In the biotechnology sector, when non-profit and government organizations can't or don't provide funding, venture capital firms (VCs) often do. The for-profit VCs, of course, want a good return on their investment -- first through promising clinical trials that lead to FDA approval for a product, then through wide and profitable adoption of the product by patients and their health care providers.
But because this process can take a decade or even longer, many VCs are putting their investment dollars into other projects with a quicker payout, particularly social networking, according to a recent Fierce Biotech post by John Carroll that cites a Reuters survey on the topic ("VCs: Chill sets in on biotech as social networking gets hot"). "Why invest in biotech companies which face years of risky clinical trial work," writes Carroll, "when you can grab a stake in a social networking company and potentially cash out in a year or two?"
This investment fickleness is one reason why we need government agencies like the NIH to fund promising research. But we also need VCs, because they have the deep pockets and the business expertise to bring needed health products to market, as long as their investors are willing to make long-term investments.Venture capital-funded companies are developing new vaccines, pain medications, gene therapies, and cancer treatments, to name just a few products.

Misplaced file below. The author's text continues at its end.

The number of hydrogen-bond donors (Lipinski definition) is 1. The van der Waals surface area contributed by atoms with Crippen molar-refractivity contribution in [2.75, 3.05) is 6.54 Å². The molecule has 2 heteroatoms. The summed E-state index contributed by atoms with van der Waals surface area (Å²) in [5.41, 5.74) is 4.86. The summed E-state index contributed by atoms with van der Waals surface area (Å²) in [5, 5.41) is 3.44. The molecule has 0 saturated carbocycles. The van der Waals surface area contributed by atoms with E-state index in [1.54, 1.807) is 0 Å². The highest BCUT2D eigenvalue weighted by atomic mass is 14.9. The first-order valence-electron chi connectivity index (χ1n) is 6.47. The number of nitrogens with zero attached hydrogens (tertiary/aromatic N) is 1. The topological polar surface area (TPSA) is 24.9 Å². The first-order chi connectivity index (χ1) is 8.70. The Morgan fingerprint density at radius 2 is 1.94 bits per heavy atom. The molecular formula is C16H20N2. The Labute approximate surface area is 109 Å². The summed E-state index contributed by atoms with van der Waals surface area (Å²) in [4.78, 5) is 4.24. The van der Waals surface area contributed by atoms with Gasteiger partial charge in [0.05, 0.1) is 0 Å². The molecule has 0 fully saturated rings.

Venture capital firms invested $5.9 billion in the first quarter of this year, and $784 million of that went to biotechnology, according to the MoneyTree (tm) Report created by PricewaterhouseCoopers, the National Venture Capital Association (NVCA), and Thomson Reuters. The software industry ($1.1 billion) and "Internet-specific companies" such as social networking sites ($1.2 billion) received the biggest pieces of the VC pie in the past quarter, according to an April 15 press release from the NVCA.
Venture capital firms invested more money in biotechnology over the past quarter than in the last quarter of 2010. But the NVCA press release stated that the money is divvied up among far fewer biotechnology companies now than in the past. This means that VCs are funding a smaller range of potential therapies.
It's hard to predict which therapies will succeed, but we need better treatments for widespread problems such as cancer and chronic pain. Ultimately we all benefit when VCs patiently fund the greatest possible number of promising therapies, instead of diverting funds to look for the next FaceBook.